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PTI | ByBetween us | Pankaj Vohra
May 03, 2004 02:32 PM IST

With India Shining and "feel good" not delivering, BJP is reverting to Hindutva.

With the India Shining campaign and the so-called feel-good factor proving to be inadequate, the BJP has finally decided to once again use Hindutva as a major poll plank. In fact, the party has fallen back on its core issue after realising that development, good governance and a host of other matters raised by senior leaders were not resulting in any dividends and the only way of involving the entire Sangh parivar was to prop up Hindutva.

HT Image
HT Image

In doing so, the BJP has finally abandoned all pretensions of being seen as a party trying to appear as a secular outfit. Till some days ago, an impression which was sought to be created was that a large number of Muslims were willing to give the BJP a chance under the overall leadership of Atal Bihari Vajpayee. But the Goebbelian plan fell through largely because many of the party’s fundamentalist supporters started having second thoughts over this change of stance leading to a quick review of the entire poll strategy. The BJP leaders realised that while not many Muslims were coming to their fold, they were losing out on the Hindu vote.

Therefore, the strategists then did some mid-course correction and started targeting Samajwadi leader Mulayam Singh Yadav by creating an impression that he was coming close to the BJP and would not be averse to joining the NDA after the elections. The objective was to ensure that Muslims who have been strong supporters of Mulayam start viewing him with increased suspicion and in the process move over to the Congress or other secular parties. This would help in diluting Mulayam’s vote bank and help the BJP in consolidating its position on the strength of the Hindu upper caste votes which would help in improving the party’s overall tally in UP, politically the most important state.

Ironically, Mulayam’s rise in UP politics coincided with the rise of the BJP as well as the decline of the Congress in that state during the regime of P.V. Narasimha Rao,  particularly after the fall of the disputed structure in Ayodhya. But the BJP’s new gameplan under the leadership of Vajpayee could result in the rise of the Congress which would get reflected in the percentage of votes if not in seats.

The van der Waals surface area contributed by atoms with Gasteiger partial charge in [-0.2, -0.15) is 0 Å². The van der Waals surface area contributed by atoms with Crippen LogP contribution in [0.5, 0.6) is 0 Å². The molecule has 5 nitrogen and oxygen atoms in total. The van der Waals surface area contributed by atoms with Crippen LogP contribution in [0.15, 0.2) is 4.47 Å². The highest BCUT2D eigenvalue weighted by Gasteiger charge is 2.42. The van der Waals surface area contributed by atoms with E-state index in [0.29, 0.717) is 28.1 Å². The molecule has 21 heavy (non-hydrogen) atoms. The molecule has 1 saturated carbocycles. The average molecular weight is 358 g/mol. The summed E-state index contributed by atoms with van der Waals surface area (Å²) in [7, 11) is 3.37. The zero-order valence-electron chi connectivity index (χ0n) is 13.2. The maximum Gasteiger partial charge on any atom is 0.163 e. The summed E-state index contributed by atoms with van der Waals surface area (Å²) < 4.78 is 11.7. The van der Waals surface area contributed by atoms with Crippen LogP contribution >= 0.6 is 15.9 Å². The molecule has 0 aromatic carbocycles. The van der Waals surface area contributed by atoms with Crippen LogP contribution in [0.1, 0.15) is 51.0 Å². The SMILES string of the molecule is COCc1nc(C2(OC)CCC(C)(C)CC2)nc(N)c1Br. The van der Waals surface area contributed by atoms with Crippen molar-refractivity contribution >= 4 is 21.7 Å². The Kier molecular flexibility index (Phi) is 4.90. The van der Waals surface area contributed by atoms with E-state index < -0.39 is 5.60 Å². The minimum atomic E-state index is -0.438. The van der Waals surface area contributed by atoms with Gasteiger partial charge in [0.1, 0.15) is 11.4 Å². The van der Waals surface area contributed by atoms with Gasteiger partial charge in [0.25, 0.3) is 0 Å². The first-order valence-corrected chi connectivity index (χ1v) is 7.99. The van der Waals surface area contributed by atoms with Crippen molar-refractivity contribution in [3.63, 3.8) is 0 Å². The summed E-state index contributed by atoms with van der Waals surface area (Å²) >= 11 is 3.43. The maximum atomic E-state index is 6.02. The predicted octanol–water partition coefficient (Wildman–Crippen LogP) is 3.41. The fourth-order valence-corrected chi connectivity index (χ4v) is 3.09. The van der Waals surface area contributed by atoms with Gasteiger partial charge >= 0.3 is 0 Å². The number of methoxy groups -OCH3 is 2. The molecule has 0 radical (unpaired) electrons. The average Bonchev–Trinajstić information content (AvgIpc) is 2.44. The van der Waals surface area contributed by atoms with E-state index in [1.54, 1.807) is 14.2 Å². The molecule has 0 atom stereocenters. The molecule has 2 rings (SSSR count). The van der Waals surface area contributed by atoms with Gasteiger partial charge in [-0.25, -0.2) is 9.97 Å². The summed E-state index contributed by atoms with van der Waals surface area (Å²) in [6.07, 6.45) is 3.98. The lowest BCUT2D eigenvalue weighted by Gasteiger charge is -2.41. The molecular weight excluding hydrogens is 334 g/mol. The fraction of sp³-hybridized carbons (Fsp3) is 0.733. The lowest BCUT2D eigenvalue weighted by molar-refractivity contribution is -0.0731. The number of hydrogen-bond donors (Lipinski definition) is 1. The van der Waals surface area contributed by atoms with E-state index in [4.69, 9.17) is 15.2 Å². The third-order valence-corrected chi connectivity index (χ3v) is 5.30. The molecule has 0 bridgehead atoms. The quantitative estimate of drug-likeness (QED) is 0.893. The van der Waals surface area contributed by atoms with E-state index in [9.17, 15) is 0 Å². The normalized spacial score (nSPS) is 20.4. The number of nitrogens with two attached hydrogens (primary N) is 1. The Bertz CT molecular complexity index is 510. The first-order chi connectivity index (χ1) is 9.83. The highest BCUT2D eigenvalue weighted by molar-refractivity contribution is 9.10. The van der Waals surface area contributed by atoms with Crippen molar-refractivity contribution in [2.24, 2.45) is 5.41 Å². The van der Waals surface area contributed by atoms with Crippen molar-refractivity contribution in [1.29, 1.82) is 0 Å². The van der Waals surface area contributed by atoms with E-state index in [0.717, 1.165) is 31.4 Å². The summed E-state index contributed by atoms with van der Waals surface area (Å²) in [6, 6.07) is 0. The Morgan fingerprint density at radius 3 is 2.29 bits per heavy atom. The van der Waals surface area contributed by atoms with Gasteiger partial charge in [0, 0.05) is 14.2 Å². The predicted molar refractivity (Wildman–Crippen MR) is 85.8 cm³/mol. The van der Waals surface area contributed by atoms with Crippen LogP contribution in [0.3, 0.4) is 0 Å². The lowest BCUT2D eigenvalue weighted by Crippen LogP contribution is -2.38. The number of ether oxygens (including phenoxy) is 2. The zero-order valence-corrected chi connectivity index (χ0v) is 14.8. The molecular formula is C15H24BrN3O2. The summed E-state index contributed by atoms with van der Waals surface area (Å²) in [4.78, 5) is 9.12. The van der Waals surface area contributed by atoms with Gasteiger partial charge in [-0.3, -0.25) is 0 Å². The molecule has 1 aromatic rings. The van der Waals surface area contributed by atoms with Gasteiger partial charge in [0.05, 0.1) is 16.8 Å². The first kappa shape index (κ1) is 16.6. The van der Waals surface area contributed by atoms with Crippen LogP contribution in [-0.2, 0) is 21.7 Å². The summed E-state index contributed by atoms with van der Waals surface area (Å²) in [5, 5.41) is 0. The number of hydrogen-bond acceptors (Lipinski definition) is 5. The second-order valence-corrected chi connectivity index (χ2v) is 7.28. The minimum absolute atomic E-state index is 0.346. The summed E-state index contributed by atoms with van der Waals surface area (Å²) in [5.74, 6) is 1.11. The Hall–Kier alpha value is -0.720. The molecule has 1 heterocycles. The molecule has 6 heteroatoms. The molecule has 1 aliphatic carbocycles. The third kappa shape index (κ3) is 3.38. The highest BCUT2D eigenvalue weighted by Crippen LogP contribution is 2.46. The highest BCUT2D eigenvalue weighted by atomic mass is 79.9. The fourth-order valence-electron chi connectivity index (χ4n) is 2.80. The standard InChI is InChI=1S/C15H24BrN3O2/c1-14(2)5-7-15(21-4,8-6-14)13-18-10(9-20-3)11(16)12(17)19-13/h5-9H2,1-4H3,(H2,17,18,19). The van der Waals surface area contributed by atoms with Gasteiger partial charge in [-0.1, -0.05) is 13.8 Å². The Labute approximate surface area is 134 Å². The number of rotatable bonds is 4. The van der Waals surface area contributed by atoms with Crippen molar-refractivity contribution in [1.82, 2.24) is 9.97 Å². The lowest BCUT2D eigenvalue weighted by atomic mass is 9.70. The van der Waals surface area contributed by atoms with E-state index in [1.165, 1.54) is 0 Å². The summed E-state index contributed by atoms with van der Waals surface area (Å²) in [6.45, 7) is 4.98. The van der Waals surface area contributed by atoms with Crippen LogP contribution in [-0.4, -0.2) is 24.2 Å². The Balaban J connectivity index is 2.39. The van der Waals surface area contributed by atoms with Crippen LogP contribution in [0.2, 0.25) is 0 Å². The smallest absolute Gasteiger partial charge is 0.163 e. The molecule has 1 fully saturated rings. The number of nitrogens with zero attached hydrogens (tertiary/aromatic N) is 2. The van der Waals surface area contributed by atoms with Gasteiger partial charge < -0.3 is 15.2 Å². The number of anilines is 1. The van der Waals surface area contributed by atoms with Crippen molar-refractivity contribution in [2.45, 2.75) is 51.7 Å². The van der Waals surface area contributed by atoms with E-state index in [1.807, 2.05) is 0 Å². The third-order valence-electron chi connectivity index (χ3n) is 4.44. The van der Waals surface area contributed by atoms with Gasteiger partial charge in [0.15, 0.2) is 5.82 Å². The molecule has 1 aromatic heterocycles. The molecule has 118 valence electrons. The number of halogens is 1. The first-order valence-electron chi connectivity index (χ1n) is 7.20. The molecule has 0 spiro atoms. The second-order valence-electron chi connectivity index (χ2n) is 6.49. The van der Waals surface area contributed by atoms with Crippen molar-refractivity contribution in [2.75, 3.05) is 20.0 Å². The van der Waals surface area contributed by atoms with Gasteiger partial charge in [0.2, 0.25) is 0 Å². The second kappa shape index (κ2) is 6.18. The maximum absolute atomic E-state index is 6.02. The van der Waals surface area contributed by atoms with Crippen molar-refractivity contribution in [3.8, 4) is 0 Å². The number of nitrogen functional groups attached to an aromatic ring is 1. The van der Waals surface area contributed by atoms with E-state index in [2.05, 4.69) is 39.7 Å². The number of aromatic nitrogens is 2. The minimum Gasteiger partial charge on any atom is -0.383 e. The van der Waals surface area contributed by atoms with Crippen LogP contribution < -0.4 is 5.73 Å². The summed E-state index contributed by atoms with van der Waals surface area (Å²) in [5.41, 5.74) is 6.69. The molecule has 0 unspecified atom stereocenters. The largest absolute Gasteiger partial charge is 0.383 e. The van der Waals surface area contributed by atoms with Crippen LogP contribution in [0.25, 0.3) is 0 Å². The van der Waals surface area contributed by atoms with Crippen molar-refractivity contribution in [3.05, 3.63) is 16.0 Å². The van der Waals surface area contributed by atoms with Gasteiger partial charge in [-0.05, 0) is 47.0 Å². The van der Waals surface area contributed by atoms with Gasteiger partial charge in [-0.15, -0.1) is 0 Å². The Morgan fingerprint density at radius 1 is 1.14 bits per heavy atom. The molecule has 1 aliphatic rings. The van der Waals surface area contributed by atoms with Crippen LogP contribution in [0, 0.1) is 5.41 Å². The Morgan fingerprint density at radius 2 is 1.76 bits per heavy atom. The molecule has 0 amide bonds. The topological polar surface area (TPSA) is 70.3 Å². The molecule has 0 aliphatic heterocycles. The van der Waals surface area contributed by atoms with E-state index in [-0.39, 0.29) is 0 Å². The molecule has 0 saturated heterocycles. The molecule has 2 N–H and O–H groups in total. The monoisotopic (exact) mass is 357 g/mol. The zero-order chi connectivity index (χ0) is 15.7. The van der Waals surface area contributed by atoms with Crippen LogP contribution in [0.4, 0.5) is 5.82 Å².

As per the gameplan, the BJP, by allowing Gujarat CM Narendra Modi to spearhead the campaign in UP and other states going to the polls in the third and fourth phases, has made another attempt to consolidate its Hindu votes. Modi will be assisted by Uma Bharti whose name is also synonymous with the Ayodhya movement. Obviously, the BJP has realised that when the chips are down and if anyone can at this late stage bring them back into the numbers game it is only Modi. He is the best pinch hitter they have. The irony is that before the polls, there was speculation in the BJP circles that Modi may be replaced as the Gujarat CM. But he is now being put into the arena as the BJP’s main vote catcher, a leader for the future.

The question which now arises is that the parivar has finally acknowledged that efforts by Vajpayee and Advani have to be supplemented with those of Modi and Uma if the situation has to be improved. Whether Modi improves things for the BJP will get reflected in the seats the party gains. However, the importance given to him will prop him ahead of many others in the BJP’s internal power play in the post-poll scenario. For those who thought that the BJP was turning moderate, the Sangh parivar has unleashed Moditva in the country. One wonders how the allies, some of whom belong to secular parties, will react to this new poll ingredient. Was Sonia Gandhi right when she said that a vote for the NDA is a vote for the BJP?

But Modi’s campaign may not necessarily translate into seats for the BJP even if it  brings to the fore the hidden agenda of the Sangh parivar, which had been carefully camouflaged behind the moderate image of the NDA government. The campaign managers of the alliance must have realised by now that hypes created by slogans inspired by ads cannot win elections in a country as vast as India where the underprivileged far outnumber those who get swayed by media campaigns unless there is something to show at the grassroots level. The parameters of performance for rural India can be quite different from those of urban India.

If some of the exit polls are to be believed, things do not seem to working out for the NDA in accordance with its own projections. But then exit polls are not actual results and have proven to be wrong in the past. Of late, surveys and polls have been used to create deception or a cosmetic effect which does not represent reality.

One would hardly be surprised if Thursday’s newspapers quoting exit polls come out with headlines, ‘NDA inching towards the magic number’. It may as well be the final hype before the last round. It is only on May 13 that we will know who was right and who was wrong. For all you know, the exit polls may this time also prove to be correct. But that is how democracy works. Between us.

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